The federal government is about to move forward with a new rule designed to protect consumers from predatory lending. But critics say the rule doesn’t go far enough.
The newly created Consumer Financial Protection Bureau is about to move forward with a rule that would require lenders to allow borrowers to pay loans back in installments. That’s rather than having the loan due in a lump sum, which is the traditional model for payday lenders. But a new report out this week shows how that might leave a loophole. Nick Bourke is with Pew Charitable Trusts.
“Under the CFPB proposal, 400 percent APR installment loans will be widespread and payments will often be double or triple what borrowers can reasonably afford."
Jay Speer at the Virginia Poverty Law Center agrees that predatory lenders will find a way to adhere to the letter of law but still continue the same practices that caused the problem in the first place.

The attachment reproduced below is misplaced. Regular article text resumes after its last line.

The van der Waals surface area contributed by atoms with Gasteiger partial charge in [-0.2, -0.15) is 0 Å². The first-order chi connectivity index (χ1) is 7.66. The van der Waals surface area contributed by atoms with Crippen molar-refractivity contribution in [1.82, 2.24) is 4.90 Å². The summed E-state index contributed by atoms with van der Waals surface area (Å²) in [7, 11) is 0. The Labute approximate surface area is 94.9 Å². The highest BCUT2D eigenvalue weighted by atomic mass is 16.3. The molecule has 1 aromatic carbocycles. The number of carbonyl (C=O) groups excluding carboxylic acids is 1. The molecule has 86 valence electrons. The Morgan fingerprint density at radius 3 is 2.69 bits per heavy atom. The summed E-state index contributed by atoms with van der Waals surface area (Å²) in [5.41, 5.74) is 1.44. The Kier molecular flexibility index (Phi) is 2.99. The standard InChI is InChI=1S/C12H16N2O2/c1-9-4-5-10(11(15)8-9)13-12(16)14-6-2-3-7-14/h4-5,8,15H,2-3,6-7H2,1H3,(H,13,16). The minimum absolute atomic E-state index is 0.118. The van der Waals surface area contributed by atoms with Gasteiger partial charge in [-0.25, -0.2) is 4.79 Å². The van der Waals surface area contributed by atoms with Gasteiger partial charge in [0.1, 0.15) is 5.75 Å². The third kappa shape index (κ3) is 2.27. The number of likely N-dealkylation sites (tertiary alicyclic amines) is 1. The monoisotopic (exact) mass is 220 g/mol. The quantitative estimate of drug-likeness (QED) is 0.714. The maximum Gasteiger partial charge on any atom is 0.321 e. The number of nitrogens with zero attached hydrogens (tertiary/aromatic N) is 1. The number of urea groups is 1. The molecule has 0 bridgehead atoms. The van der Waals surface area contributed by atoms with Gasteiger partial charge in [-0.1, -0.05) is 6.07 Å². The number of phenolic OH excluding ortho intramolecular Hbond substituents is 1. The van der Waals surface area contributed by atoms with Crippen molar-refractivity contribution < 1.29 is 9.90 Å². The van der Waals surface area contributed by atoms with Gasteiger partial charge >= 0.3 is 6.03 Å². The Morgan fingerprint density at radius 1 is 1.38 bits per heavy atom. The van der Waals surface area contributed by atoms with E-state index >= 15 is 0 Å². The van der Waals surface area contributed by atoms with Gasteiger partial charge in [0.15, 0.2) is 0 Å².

“The way the rule is written now, they could clearly get around it and they’re very good at doing this. They’ve proven that for years and years. So it really needs to be improved."
Critics would like to see the feds limit the installment payments to five percent of the borrower's monthly income and limit the duration of the loan to six months. And they’d like to see those changes to the rule before it’s implemented in the next few months.
For more information on the new report, check out the Pew Charitable Trust's website.